"Among the Judges was Samuel the great, botn in Ramah and reared in the House of the Lord;   learn from him, O my soul, and judge your own deeds before you judge the deeds of others." (5th Ode of the Great Canon)
   The next time that I can remember the Great Canon would have been a year or two later.  It was at the cathedral of the Russian Orthodox Church Outside of Russia in the Bronx.  Besides the bishop (Nikon, I believe), there were two monks who lived at the cathedral.  One was tall and thin, with a somber demeanor.  The other was short and stocky, cheerful and very agile and quick.  The singing was "awful" by musical standards.  But that added to the charm and the genuineness of the prayer.  Unlike the Ukrainians in Rome who did their prostrations slowly and with measured devotion, the Russians did theirs with rigor and vigor.  It was reminiscent of squat-thrust exercises in gym class.  They made the sign of the cross, quickly fell forward on hands and knees and jumped up immediately!  Though I was a mere stripling of a youth, I could barely keep up!  And unlike the church of the Stoudion perched near the rim of volcanic Lake Alabano, in silence - the Bronx cathedral stood a block north of the Cross Bronx Expressway, and a block or two away from the Third Avenue El, in a neighborhood of poor Hispanics.  It was pandemonium.  But in the midst of it: what beauty and fervor!
   Some years later the brethren of our Monastery in Steubenville were invited to join the faithful of the Orthodox Church up the hill for the Great Canon.  The pastor was named Father Wojtila, and claimed to be related to His Holiness Pope John Paul II.  Father Wojtila was a dear friend of our brotherhood.  My memories of this occasion are as follows:  After so many prostrations I began to notice little balls of red lint on my habit.  My pious exercises were slowly but surely destroying the carpeting of the little church!  I recall being preoccupied with thoughts as to how I might modify my prostration-style so as to spare the carpet.  Listening to the deep and beautiful prayers, I was distracted.  It turned out that the carpet had only recently been installed and my endless acts of "erosion" did no harm at all.  On the way back to the Monastery, walking down the hill, I remember an awareness of being soaked from persperation, still feeling hot in the chilly night air - and also feeling aches throughout my body.  The next morning I was so stiff I could barely move!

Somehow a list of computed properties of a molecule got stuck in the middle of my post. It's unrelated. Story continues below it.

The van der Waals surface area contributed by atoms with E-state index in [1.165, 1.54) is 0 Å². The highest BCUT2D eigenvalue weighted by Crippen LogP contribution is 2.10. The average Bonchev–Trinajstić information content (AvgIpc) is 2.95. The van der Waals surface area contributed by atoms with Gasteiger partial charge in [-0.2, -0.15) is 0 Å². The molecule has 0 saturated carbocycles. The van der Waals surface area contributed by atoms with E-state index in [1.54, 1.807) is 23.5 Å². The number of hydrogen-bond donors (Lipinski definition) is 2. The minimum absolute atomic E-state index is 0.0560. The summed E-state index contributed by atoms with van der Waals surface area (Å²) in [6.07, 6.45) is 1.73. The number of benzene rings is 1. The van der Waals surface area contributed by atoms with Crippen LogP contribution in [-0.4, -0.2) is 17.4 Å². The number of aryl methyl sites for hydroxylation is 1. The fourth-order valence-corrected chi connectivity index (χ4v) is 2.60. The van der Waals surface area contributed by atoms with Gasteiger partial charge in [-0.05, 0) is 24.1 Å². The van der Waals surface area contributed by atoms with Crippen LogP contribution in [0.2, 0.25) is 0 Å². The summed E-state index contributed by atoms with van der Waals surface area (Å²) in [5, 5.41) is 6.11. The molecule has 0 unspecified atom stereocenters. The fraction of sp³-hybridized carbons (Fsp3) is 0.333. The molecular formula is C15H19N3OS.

"O my soul, the waves of my sins have returned and engulfed me as the waters engulfed
   the Egyptians and their charioteers in the Red Sea." (6th Ode)

   Now, many years later, I am looking forward to tonight's prayer.  The hymns themselves provide an excellent annual review of the Old Testament.  They follow the course of the whole of Scripture beginning with Adam's exile from our homeland.  They provide a reminder of all the sin and mercy and repentance of the whole history of the world - all that has been poured forth of the Triune God for the salvation of each human soul.  I know that I will not be able to perform many prostrations.  I could not even keep up with the elder monk Lavrenty of the Stoudion - though I am younger now than he was then.  The arthritis and the knee-replacement preclude any likelihood that I'll be able to imitate the lively vigor of the Russian faithful in a Bronx that no longer exists.  Chances are I will not even break a sweat as I had 35 years ago in Steubenville, OH.  Nevertheless, the need for repentance is clearer now.  There is a spiritual urgency with an awareness of how much must be done, how little I am able to do, and how much reliance must be placed upon His shoulders.
   "O my soul, pass through the flowing waters of time, like the Ark of old, and take possession of
   the Promised Land as God commands you."  (6th Ode)

Sunday, February 19, 2012


Last night some friends and I were discussing beloved Archbishop Timothy Dolan's elevation to the college of cardinals.  His Eminence was Archbishop of Milwaukee for several years and was very much loved and admired here.  During our conversation I wondered out loud whether himself might become the first American Pope.  I quickly added my own political opinion, namely, that the Bishop of Rome should be an Italian.  To my chagrin a friend remarked that after all, Rome is universal - my friend is Eastern Orthodox, and one of the difficulties between the Catholics and the Orthodox is precisely Rome's claim to universal jurisdiction!